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Failure of Rig’s Last Line of Defense Tied to Myriad Factors
By David Barstow, Laura Dodd, James Glanz, Stephanie Saul and Ian Urbina | NY Times
Excerpt: An examination by The New York Times highlights the chasm between the oil industry’s assertions about the reliability of its blowout preventers and a more complex reality. It reveals that the federal agency charged with regulating offshore drilling, the Minerals Management Service, repeatedly declined to act on advice from its own experts on how it could minimize the risk of a blind shear ram failure.
It also shows that the Obama administration failed to grapple with either the well-known weaknesses of blowout preventers or the sufficiency of the nation’s drilling regulations even as it made plans this spring to expand offshore oil exploration.
“What happened to all the stakeholders — Congress, environmental groups, industry, the government — all stakeholders involved were lulled into a sense of what has turned out to be false security,” David J. Hayes, the deputy interior secretary, said in an interview.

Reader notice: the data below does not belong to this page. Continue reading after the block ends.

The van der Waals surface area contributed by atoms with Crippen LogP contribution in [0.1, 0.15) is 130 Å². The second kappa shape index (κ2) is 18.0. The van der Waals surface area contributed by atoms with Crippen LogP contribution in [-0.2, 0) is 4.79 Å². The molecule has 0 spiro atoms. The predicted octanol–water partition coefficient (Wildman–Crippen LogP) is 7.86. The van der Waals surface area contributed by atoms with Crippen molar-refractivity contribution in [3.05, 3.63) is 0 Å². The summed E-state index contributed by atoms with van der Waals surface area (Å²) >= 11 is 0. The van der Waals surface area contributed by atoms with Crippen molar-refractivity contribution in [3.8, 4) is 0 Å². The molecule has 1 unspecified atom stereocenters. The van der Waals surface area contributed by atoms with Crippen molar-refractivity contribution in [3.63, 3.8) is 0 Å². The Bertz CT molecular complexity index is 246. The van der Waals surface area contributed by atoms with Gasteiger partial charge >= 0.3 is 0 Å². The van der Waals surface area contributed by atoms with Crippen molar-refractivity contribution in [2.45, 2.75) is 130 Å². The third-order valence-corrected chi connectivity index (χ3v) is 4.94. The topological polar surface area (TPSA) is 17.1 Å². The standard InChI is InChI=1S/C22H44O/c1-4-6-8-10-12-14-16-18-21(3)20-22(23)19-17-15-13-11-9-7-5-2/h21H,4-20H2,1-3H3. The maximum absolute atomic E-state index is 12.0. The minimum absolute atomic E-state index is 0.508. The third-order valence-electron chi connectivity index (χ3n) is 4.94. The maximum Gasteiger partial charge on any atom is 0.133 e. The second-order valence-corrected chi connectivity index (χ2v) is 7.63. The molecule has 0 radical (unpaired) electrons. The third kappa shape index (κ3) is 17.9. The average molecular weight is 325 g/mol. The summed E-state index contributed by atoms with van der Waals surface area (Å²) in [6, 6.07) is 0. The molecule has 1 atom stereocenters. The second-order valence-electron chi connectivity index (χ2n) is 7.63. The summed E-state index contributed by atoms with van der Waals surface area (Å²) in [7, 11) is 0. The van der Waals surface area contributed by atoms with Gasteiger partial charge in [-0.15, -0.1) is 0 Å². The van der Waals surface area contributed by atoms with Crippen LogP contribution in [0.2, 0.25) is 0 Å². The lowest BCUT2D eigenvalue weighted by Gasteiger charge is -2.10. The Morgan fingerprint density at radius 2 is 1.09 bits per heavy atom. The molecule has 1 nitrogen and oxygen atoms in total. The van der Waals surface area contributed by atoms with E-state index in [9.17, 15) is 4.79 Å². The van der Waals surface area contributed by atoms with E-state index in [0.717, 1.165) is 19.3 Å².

Even in one significant instance where the Minerals Management Service did act, it appears to have neglected to enforce a rule that required oil companies to submit proof that their blind shear rams would in fact work.
As it turns out, records and interviews show, blind shear rams can be surprisingly vulnerable. There are many ways for them to fail, some unavoidable, some exacerbated by the stunning water depths at which oil companies have begun to explore. Read more, watch video.
Local power: tapping distributed energy in 21st-century cities
By David Roberts | Grist